HONEYHONEY was in Texas when I picked up their three-way phone call. Ben Jaffe was talking in the comfort of a quiet space while Suzanne Santo was walking in the dirt alongside a road on her way a Starbucks. Not without a few dropped calls in attempt to get it to work, and a few break ups from there after, the conversation went on - eventually.
HONEYHONEY, a band that can be loosely described as folk, americana, alternative, and whole other mix of “genres” will be making a stop at Valparaiso’s Memorial Opera House in March - a vastly different landscape than the mild-weathered Texas. Before the band arrives in Northwest Indiana I had the chance to talk to them about their life in a band, why they aren’t fond of genres, how they’ve progressed since their first record, and what to expect from their show on March 12th.
HONEYHONEY formed decade ago after a chance encounter. Ben Jaffe, previously a solo act, and musician Suzanne Santo met informally - introduced at a party and soon after started playing together. Their first album was released in 2008 with First Rodeo, followed by Billy Jack in 2011 and 3 which was released last April. Their venture as HONEYHONEY a jaunty one, professionally and personally. Each album has been released by a different label, pushing them up and down in between records. Even with the back and forth behind the scenes, they’ve consistently bounced back. Besides their resilience, the journey, like most are, hasn’t been simple.
Being in a band isn’t easy. It’s playing shows weeks on end, disagreements followed by hard compromise, and throughout it all they’re sharing a small space while living on the road for months at a time - it’s lifestyle that makes even the strongest ones weary. That road they’ve taken has made Jaffe and Santo honest about their life in the band, noting that touring and the rapport while making a record takes some patience. It’s something they’ve learned to deal with, and have accepted that it’s a part of working with another person in a creative relationship.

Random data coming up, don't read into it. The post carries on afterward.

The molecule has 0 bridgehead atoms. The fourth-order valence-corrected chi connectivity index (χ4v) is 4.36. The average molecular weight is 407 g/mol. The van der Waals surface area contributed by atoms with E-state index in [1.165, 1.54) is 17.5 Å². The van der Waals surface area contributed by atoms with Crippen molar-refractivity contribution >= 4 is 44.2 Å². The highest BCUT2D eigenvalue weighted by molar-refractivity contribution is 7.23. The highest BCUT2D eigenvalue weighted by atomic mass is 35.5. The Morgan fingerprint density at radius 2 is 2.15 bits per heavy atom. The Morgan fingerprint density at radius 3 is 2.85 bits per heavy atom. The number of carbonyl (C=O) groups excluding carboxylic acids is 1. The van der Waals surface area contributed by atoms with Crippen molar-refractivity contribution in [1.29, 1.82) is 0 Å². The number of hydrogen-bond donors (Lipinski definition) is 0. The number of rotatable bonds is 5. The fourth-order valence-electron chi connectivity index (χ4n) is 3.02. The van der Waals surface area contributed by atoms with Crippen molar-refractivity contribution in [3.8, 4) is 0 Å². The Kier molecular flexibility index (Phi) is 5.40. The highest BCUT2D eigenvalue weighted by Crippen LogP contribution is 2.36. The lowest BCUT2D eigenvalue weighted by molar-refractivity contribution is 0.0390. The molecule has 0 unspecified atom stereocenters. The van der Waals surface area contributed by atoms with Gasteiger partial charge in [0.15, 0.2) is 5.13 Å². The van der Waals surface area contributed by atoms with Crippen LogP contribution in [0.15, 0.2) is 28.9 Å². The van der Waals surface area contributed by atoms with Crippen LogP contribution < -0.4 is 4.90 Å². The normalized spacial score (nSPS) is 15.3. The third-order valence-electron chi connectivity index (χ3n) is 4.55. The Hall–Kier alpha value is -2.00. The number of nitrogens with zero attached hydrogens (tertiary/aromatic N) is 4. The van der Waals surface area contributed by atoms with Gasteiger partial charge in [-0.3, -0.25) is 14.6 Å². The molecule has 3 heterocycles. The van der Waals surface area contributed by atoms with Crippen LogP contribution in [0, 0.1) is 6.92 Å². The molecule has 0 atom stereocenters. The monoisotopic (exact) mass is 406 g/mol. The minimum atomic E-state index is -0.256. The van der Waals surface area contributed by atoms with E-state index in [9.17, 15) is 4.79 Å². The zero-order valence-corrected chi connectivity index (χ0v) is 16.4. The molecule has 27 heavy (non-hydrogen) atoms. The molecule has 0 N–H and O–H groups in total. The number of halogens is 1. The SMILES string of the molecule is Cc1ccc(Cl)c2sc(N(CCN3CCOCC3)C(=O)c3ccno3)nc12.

“It’s kind of like … endless resolvable conflict. We continue to work our s--- out. There’s things that are compatible between us, but it’s a difficult situation to be in a collaboration.” Jaffe explains. “We work things out on the rig. Bands are kind of relationship bootcamp. The relationships you have, the timing, all of these things play huge components into the experience. Especially on tour, because there’s just so much compromise personally and communally. It’s kind of sink or swim.”
Santo continues, noting that though their relationship can be abrasive at times, they’ve always came out stronger on the other side. “Ben loses things a lot and then I get mad and then we have to talk about it - and then we get over it. The difficulties that we’ve gone through hasn’t been enough to break up the band and we work really hard on our friendship. We’ve learned to have this extreme communication between ourselves that when talking to others it becomes easier to handle anything. If we were just a bunch of a---h--- then none of this would work out.”